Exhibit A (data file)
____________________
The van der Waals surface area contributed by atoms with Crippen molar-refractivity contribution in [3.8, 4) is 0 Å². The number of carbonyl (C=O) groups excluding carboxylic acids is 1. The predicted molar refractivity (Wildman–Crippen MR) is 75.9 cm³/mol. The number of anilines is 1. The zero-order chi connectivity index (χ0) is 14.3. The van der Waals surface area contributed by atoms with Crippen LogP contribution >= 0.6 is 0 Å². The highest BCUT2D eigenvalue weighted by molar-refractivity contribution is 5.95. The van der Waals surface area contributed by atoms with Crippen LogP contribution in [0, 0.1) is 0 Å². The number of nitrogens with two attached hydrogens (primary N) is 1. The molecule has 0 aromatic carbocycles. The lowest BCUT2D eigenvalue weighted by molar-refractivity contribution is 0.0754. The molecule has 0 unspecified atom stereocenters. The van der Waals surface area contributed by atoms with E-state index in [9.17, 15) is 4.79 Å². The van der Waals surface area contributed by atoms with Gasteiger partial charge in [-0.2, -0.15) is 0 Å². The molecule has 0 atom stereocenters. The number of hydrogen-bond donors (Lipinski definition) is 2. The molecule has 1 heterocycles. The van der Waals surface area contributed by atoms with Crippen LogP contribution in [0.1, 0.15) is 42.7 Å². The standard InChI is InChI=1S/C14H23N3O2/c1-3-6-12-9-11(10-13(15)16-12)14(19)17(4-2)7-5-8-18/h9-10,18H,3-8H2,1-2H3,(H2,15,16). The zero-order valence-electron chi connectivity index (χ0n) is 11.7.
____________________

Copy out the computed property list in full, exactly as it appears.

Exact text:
The van der Waals surface area contributed by atoms with Crippen molar-refractivity contribution in [3.8, 4) is 0 Å². The number of carbonyl (C=O) groups excluding carboxylic acids is 1. The predicted molar refractivity (Wildman–Crippen MR) is 75.9 cm³/mol. The number of anilines is 1. The zero-order chi connectivity index (χ0) is 14.3. The van der Waals surface area contributed by atoms with Crippen LogP contribution >= 0.6 is 0 Å². The highest BCUT2D eigenvalue weighted by molar-refractivity contribution is 5.95. The van der Waals surface area contributed by atoms with Crippen LogP contribution in [0, 0.1) is 0 Å². The number of nitrogens with two attached hydrogens (primary N) is 1. The molecule has 0 aromatic carbocycles. The lowest BCUT2D eigenvalue weighted by molar-refractivity contribution is 0.0754. The molecule has 0 unspecified atom stereocenters. The van der Waals surface area contributed by atoms with E-state index in [9.17, 15) is 4.79 Å². The van der Waals surface area contributed by atoms with Gasteiger partial charge in [-0.2, -0.15) is 0 Å². The molecule has 0 atom stereocenters. The number of hydrogen-bond donors (Lipinski definition) is 2. The molecule has 1 heterocycles. The van der Waals surface area contributed by atoms with Crippen LogP contribution in [0.1, 0.15) is 42.7 Å². The standard InChI is InChI=1S/C14H23N3O2/c1-3-6-12-9-11(10-13(15)16-12)14(19)17(4-2)7-5-8-18/h9-10,18H,3-8H2,1-2H3,(H2,15,16). The zero-order valence-electron chi connectivity index (χ0n) is 11.7.